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Population Norms for the EQ-5D

Abstract

This chapter presents the population norm data using EQ-5D for each country. EQ-5D norms are reported for EQ VAS and EQ-5D index values, and for self-reported problems on each of the five dimensions of the EQ-5D descriptive system, all classified by age and gender. These EQ-5D norms can be used as reference data to compare patients with specific conditions and to assess the burden of the disease in question.

Keywords

  • Normal Population
  • Population Norm Data
  • Problem Reports
  • British Survey
  • Regional Survey

These keywords were added by machine and not by the authors. This process is experimental and the keywords may be updated as the learning algorithm improves.

3.1 Catalogue of Population Norms

Annexes 1 and 2 capture a full set of EQ-5D population norm tables that were estimated for each country. The tables contain information on the size of the study, EQ VAS ratings and proportion of reported problems on each of the EQ-5D dimensions, as well as EQ-5D index values.

Annex 1 includes surveys that were based on national representative populations. The survey for England is included among the national surveys, as it is expected to be referenced more widely in studies performed in the United Kingdom. Annex 2 includes surveys that were based on general populations but were limited to specific regions of the particular country. There are three examples where both national and regional surveys are available in a single country, including Spain, Sweden, and the United Kingdom. The choice between using the national versus the regional dataset as a reference group may well depend on the objectives and audiences of future studies. It is important to note that in all of these three countries, the regional surveys were conducted more recently. Both the survey for England and the Stockholm county survey capture a large proportion of the population in England and Sweden. The results of the English survey were similar to the UK survey, conducted 17 years previously, however no EQ VAS data were collected in the English survey. The new Stockholm county survey results show consistently worse EQ-5D population norms in all EQ-5D variables and in all age groups. The two Spanish regional surveys also generally show worse EQ-5D population norms compared to the earlier national Spanish survey, although this is not consistently seen in all age groups.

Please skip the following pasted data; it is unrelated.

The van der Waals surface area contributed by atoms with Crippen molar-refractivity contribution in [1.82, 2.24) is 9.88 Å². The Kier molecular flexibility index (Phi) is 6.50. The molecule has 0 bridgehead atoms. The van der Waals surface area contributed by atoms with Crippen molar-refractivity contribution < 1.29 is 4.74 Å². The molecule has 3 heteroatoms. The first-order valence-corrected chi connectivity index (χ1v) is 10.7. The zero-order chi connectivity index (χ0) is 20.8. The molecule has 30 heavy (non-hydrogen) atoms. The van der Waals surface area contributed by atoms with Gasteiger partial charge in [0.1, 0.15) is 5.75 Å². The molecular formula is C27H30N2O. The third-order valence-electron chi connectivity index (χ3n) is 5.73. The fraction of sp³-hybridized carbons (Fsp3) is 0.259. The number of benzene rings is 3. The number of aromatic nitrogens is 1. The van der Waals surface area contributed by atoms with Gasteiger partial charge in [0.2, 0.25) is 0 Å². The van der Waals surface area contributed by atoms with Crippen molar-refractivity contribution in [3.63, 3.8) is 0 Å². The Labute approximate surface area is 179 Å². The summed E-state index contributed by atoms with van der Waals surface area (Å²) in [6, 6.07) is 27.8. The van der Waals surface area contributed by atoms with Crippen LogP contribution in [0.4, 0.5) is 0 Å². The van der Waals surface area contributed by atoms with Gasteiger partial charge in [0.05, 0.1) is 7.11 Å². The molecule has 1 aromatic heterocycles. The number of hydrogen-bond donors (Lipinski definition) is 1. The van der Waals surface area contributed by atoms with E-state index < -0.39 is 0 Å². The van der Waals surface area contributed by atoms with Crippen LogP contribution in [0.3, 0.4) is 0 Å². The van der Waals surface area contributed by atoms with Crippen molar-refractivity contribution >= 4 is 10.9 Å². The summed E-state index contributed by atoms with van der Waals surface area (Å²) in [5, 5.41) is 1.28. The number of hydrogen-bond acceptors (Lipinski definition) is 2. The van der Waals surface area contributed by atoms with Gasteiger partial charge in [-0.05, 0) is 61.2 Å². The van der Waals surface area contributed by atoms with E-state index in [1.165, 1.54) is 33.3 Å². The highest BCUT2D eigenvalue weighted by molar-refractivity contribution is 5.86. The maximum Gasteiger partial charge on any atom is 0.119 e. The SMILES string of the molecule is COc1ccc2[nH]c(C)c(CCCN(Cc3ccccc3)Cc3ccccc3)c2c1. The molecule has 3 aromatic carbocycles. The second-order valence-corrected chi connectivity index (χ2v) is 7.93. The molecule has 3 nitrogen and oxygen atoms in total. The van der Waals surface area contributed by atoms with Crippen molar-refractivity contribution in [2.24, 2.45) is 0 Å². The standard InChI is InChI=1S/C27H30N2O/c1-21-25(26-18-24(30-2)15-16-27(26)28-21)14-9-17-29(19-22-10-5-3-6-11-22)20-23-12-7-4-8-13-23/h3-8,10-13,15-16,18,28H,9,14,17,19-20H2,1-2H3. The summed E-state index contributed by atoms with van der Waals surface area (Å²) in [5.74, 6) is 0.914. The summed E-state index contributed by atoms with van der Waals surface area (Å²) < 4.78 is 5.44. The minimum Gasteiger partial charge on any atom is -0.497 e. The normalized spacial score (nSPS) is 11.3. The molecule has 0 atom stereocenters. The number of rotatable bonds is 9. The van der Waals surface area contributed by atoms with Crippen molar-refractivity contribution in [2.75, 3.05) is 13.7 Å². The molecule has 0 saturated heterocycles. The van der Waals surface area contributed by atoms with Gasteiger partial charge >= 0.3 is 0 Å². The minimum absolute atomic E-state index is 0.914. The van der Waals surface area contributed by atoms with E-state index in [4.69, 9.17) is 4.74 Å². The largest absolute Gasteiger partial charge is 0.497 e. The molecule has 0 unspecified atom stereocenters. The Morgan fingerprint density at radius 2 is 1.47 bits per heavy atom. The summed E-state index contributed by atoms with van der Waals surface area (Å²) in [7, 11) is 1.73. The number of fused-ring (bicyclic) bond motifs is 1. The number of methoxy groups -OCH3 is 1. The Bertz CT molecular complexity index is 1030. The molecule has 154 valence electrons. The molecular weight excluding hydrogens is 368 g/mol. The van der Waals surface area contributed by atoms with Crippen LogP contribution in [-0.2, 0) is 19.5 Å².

All surveys included the EQ VAS ratings, with the exception of the Finnish and English surveys. All surveys included EQ-5D dimensions. The EQ-5D index population norms based on the European value set were calculated for all surveys. Country-specific TTO-based value sets were available for 13 countries to calculate EQ-5D index population norms. Country-specific VAS-based value sets were available for 10 countries to calculate EQ-5D index population norms. Results for sub-groups with less than 15 observations were indicated as not being available. Key results are discussed in the sections below, while all detailed tables are included in the annexes.

The population norm tables in the annexes reflect granular reporting of descriptive statistics in order to provide flexibility for researchers when using the EQ-5D norms for comparative purposes. The population norm tables can be used as reference data to compare profiles for patients with specific conditions with data for the average person in the general population in a similar age and/or gender group.